The vast majority of Taiwanese favor maintaining their current de facto independent status, while Tsai has said there is no need for a formal declaration since the island democracy is already an independent nation.

Despite that, China, which does not recognize Taiwan’s government institutions and has cut off contact with Tsai’s administration, routinely accuses her of plotting formal independence with outside backing – generally seen as referring to the United States.

“External forces are intensifying their endeavor of containing China with Taiwan as a tool,” Zhu said.

Zhu also repeated China’s assertion that its military threats are “targeted at Taiwan’s independence separatist activities and interference from external forces, and by no means at our compatriots in Taiwan.”

What that means in practical terms isn’t clear, although Beijing has long exploited political divisions within Taiwanese society, which boasts a robust democracy and strong civil liberties.

“Taiwanese compatriots should clearly recognize the serious harm that the provocation of Taiwan independence forces poses to cross-strait relations and peace and stability in the Taiwan Strait, recognize the interests, distinguish right from wrong, and stand on the correct side of history,” Zhu said.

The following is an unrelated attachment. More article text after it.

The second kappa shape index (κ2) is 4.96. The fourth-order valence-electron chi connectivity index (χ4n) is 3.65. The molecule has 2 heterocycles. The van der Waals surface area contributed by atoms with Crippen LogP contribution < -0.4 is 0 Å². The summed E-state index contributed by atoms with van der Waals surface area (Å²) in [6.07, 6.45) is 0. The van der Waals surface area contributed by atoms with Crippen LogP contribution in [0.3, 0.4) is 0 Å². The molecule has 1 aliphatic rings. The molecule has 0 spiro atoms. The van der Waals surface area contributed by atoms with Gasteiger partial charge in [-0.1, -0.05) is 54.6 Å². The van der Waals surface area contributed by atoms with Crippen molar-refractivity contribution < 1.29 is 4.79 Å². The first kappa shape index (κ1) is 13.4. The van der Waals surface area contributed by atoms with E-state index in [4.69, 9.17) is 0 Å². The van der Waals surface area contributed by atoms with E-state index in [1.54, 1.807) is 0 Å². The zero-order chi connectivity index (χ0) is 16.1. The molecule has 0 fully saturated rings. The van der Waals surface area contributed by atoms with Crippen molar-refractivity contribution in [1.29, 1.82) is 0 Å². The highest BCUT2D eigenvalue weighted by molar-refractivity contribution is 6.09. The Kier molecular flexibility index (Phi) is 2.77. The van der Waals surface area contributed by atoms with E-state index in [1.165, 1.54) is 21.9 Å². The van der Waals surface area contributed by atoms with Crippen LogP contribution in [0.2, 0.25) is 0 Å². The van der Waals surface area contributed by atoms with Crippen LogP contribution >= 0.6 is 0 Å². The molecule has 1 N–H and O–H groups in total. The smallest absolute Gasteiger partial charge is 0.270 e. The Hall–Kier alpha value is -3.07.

The Chinese military issued a threat as it concluded the exercises, saying its troops “can fight at any time to resolutely smash any form of ‘Taiwan independence’ and foreign interference attempts.”

Tsai, meanwhile, reassured Taiwanese of the military’s ability to defend the country in a speech on Tuesday. “I want to emphasize that, in the face of every kind of encroachment or cognitive operations, the national army and security forces have cooperated fully and immediately, so that every kind of national security work can be thoroughly carried out,” she said, telling Taiwan’s people to “be at ease.” 

In August, after then-Speaker Nancy Pelosi visited Taiwan, China conducted missile strikes on targets in the seas around Taiwan and sent warships and warplanes over the median line of the Taiwan Strait. It also fired missiles over the island that landed in Japan’s exclusive economic zone in a significant escalation.